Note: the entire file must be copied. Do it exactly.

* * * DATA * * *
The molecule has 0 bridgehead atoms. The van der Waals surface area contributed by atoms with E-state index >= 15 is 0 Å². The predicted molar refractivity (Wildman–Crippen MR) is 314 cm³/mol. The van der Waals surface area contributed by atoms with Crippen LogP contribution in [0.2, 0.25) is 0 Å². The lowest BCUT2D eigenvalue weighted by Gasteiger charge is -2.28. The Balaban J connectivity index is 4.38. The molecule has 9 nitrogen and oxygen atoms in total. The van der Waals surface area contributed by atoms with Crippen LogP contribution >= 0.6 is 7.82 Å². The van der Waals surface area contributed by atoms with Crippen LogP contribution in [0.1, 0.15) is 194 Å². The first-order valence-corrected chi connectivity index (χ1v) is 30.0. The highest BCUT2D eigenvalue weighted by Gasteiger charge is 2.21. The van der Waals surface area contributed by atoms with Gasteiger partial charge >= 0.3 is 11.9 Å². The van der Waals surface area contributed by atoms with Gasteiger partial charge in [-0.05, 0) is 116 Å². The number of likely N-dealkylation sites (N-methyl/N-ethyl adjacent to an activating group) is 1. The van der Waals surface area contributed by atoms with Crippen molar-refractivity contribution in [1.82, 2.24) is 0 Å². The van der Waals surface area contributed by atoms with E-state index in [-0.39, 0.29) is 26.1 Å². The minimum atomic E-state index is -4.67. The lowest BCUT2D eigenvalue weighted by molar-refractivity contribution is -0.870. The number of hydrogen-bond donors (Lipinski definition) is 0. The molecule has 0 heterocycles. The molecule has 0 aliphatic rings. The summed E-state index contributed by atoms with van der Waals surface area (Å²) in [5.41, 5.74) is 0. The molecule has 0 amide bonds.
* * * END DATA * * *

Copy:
The molecule has 0 bridgehead atoms. The van der Waals surface area contributed by atoms with E-state index >= 15 is 0 Å². The predicted molar refractivity (Wildman–Crippen MR) is 314 cm³/mol. The van der Waals surface area contributed by atoms with Crippen LogP contribution in [0.2, 0.25) is 0 Å². The lowest BCUT2D eigenvalue weighted by Gasteiger charge is -2.28. The Balaban J connectivity index is 4.38. The molecule has 9 nitrogen and oxygen atoms in total. The van der Waals surface area contributed by atoms with Crippen LogP contribution >= 0.6 is 7.82 Å². The van der Waals surface area contributed by atoms with Crippen LogP contribution in [0.1, 0.15) is 194 Å². The first-order valence-corrected chi connectivity index (χ1v) is 30.0. The highest BCUT2D eigenvalue weighted by Gasteiger charge is 2.21. The van der Waals surface area contributed by atoms with Gasteiger partial charge >= 0.3 is 11.9 Å². The van der Waals surface area contributed by atoms with Gasteiger partial charge in [-0.05, 0) is 116 Å². The number of likely N-dealkylation sites (N-methyl/N-ethyl adjacent to an activating group) is 1. The van der Waals surface area contributed by atoms with Crippen molar-refractivity contribution in [1.82, 2.24) is 0 Å². The van der Waals surface area contributed by atoms with E-state index in [-0.39, 0.29) is 26.1 Å². The minimum atomic E-state index is -4.67. The lowest BCUT2D eigenvalue weighted by molar-refractivity contribution is -0.870. The number of hydrogen-bond donors (Lipinski definition) is 0. The molecule has 0 heterocycles. The molecule has 0 aliphatic rings. The summed E-state index contributed by atoms with van der Waals surface area (Å²) in [5.41, 5.74) is 0. The molecule has 0 amide bonds.